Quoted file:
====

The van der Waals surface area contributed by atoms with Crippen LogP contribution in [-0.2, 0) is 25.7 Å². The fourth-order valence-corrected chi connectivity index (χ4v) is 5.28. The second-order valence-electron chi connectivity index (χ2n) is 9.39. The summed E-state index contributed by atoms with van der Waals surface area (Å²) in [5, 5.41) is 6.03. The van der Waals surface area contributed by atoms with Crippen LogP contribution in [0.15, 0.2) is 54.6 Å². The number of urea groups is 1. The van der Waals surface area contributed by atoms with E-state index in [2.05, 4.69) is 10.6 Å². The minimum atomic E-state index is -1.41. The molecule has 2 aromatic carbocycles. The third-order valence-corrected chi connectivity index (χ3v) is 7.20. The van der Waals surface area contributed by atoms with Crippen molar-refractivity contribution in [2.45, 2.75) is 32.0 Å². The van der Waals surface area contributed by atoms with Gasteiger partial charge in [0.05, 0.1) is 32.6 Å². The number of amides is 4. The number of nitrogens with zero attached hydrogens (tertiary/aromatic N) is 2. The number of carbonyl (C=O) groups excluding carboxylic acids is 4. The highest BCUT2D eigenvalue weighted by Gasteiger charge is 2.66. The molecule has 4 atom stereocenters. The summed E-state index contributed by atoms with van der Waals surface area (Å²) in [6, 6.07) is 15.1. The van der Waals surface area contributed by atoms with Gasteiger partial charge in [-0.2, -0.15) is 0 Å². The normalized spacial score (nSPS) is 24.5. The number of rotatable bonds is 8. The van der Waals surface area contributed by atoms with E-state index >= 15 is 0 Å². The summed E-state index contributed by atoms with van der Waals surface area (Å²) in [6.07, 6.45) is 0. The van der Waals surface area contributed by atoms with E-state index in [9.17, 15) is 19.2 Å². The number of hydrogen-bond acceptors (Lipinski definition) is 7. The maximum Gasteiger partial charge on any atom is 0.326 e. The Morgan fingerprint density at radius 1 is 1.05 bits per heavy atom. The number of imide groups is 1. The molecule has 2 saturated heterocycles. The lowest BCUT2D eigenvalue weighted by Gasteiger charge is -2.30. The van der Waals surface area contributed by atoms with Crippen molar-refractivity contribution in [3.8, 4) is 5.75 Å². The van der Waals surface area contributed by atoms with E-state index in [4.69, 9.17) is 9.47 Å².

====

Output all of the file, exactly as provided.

The van der Waals surface area contributed by atoms with Crippen LogP contribution in [-0.2, 0) is 25.7 Å². The fourth-order valence-corrected chi connectivity index (χ4v) is 5.28. The second-order valence-electron chi connectivity index (χ2n) is 9.39. The summed E-state index contributed by atoms with van der Waals surface area (Å²) in [5, 5.41) is 6.03. The van der Waals surface area contributed by atoms with Crippen LogP contribution in [0.15, 0.2) is 54.6 Å². The number of urea groups is 1. The van der Waals surface area contributed by atoms with E-state index in [2.05, 4.69) is 10.6 Å². The minimum atomic E-state index is -1.41. The molecule has 2 aromatic carbocycles. The third-order valence-corrected chi connectivity index (χ3v) is 7.20. The van der Waals surface area contributed by atoms with Crippen molar-refractivity contribution in [2.45, 2.75) is 32.0 Å². The van der Waals surface area contributed by atoms with Gasteiger partial charge in [0.05, 0.1) is 32.6 Å². The number of amides is 4. The number of nitrogens with zero attached hydrogens (tertiary/aromatic N) is 2. The number of carbonyl (C=O) groups excluding carboxylic acids is 4. The highest BCUT2D eigenvalue weighted by Gasteiger charge is 2.66. The molecule has 4 atom stereocenters. The summed E-state index contributed by atoms with van der Waals surface area (Å²) in [6, 6.07) is 15.1. The van der Waals surface area contributed by atoms with Gasteiger partial charge in [-0.2, -0.15) is 0 Å². The normalized spacial score (nSPS) is 24.5. The number of rotatable bonds is 8. The van der Waals surface area contributed by atoms with E-state index >= 15 is 0 Å². The summed E-state index contributed by atoms with van der Waals surface area (Å²) in [6.07, 6.45) is 0. The van der Waals surface area contributed by atoms with E-state index in [9.17, 15) is 19.2 Å². The number of hydrogen-bond acceptors (Lipinski definition) is 7. The maximum Gasteiger partial charge on any atom is 0.326 e. The Morgan fingerprint density at radius 1 is 1.05 bits per heavy atom. The number of imide groups is 1. The molecule has 2 saturated heterocycles. The lowest BCUT2D eigenvalue weighted by Gasteiger charge is -2.30. The van der Waals surface area contributed by atoms with Crippen molar-refractivity contribution in [3.8, 4) is 5.75 Å². The van der Waals surface area contributed by atoms with E-state index in [4.69, 9.17) is 9.47 Å².